The news went viral. It was not for less, because it fulfilled a basic requirement in journalism: a magnificent holder. The classic “man bites a dog” or, for the case that concerns us, “the birds are thrown to the shotguns”.
We are used to reading news that fit the expected script, as foxes slip into the chicken coops and end with dozens of chickens. For that reason, when a piece of news like the one that The Guardian published is the inverse one, it expands to the four winds.
The protagonist was a young fox, about six months old as it was deduced from the swollen pecked corpse that schoolchildren found in the morning. The animal thought that it was going away to put the boots and, with treachery and nocturnal, it slipped in a chicken coop of an agricultural school in Brittany, in the northwest of France.
The fox miscalculated his steps, probably because of the same two prejudices with which humans contemplate chickens. That is, they are stupid and meek. Little more than meat factories whose only talent, in the case of females, is to lay eggs. For most people, chickens are more foolish than other birds, such as crows and cuckoos, taken for cunning.
That is a vision reinforced by some representations of chickens and chickens in popular culture, in literature, and in cinema. Remember, for example, Heihei, the stupid cock of the movie Moana. It is a representation that could well help people feel better when they eat eggs or chicken meat produced through intensive farming practices.
There is something strange about chickens. Worldwide, they total more than 19,000 million, which makes them one of the most abundant vertebrate species on the planet. The most common bird in the world is actually intelligent and perhaps even sensitive to the well-being of its companions, which could generate some uncomfortable ethical questions for the agricultural industry.
What chickens and chickens are not fools is something that science knows thanks to a series of research published in recent years. They can count, show some level of self-awareness and even manipulate each other by somewhat Machiavellian methods. In order not to elaborate, I refer readers to a review of the scientific literature on the cognitive capacity of gallinaceae that was published in 2017 in the journal Animal Cognition.
What one concludes from the reading of that article is that according to the most recent studies, domestic chickens have been the focus of a revolution in our understanding of their psychic and social complexity. Now it is known that at least some birds are equated with many mammals in terms of the level of intelligence, emotional sophistication, and social interaction.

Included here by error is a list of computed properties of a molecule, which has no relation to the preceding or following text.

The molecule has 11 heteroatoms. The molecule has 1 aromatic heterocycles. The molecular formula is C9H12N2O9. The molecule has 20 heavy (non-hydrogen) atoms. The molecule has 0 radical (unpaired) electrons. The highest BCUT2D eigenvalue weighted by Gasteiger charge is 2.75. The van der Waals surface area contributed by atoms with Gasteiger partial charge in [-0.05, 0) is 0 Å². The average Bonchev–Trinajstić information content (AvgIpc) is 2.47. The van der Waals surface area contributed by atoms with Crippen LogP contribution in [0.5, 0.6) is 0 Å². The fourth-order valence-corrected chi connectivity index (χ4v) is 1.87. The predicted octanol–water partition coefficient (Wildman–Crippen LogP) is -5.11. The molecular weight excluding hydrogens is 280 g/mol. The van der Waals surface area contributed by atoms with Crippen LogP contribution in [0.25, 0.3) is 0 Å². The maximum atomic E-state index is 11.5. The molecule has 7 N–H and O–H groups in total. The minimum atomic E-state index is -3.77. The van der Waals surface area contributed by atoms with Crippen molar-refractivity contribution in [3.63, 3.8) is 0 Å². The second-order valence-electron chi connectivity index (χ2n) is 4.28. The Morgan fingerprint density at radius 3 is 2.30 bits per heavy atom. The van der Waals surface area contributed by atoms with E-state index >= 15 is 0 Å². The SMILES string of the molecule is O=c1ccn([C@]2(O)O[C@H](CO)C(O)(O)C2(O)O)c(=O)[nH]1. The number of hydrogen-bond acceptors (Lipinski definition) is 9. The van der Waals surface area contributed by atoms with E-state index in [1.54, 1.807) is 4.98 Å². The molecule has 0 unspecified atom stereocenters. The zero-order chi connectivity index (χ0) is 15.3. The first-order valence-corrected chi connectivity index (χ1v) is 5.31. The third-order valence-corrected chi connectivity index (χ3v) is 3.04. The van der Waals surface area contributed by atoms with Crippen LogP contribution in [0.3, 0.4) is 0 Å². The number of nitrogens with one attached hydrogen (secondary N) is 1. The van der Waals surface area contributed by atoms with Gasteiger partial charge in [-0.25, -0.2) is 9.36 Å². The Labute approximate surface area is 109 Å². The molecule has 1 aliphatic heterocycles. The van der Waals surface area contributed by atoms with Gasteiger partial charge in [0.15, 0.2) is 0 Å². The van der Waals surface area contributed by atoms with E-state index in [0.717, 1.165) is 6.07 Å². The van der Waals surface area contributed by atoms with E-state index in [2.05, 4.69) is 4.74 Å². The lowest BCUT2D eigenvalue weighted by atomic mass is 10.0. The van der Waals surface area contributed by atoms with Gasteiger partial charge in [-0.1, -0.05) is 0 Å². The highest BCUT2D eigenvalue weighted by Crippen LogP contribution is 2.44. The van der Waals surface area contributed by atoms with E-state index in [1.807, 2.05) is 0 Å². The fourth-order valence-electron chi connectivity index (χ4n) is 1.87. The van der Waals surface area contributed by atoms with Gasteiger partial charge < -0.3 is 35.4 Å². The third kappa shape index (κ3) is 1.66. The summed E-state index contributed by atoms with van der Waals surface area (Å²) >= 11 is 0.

Hens and their bad milk
Now let’s go with aggression. It is no secret among poultry farmers that chickens can be ferocious. Flocks of free-range chickens have a clear hierarchy: the largest, strongest and most aggressive bird governs the chicken coop.
This hierarchical order implies that dominant birds abuse their power by intimidating and pecking their weakest congeners to subdue them. The birds that occupy the top of the hierarchy get better access to the watering places and the best overnight places of the ships. But these chief birds also have a special responsibility: they must watch the predators and guide the other birds to a safe place if there is the danger.
In this case, the chickens did not flee. They followed their leader and united to ambush the fox.
From caste comes to the greyhound. In poultry, aggressiveness is genetically conditioned, as demonstrated by a careful investigation by a group of Chinese scientists that was published in August 2016 in Nature.
In summary, the study found a group of genes associated with the aggressive behavior of chickens by regulating the synthesis of sortilin, a membrane protein that has important functions in neurons, and dopamine, the neurotransmitter that regulates emotions in animals. vertebrates.
Where do aggressive genes come from? Answer: phylogeny. Chickens, like all birds, are the descendants of avian dinosaurs. These, thanks to their feathers, managed to overcome the crisis of the Late Cretaceous that decimated their reptilian relatives.
130 million years ago, carnivorous avian dinosaurs like Microraptor hunted in the coniferous and pteridosperm forests of the Cretaceous. Later, the Velociraptor, popularized in the novel by Michael Crichton Jurassic Park and nicknamed “raptors” in the Spielberg homonymous film.
In the French poultry house, as soon as the sun went down and the automatic gate controlled by a photosensitive cell closed behind the fox, the birds took their personality from Lord Hyde and channeled their hidden aggressiveness of tyrannosaurs attacking the fox, which paid the duck.
This article was originally published in The Conversation.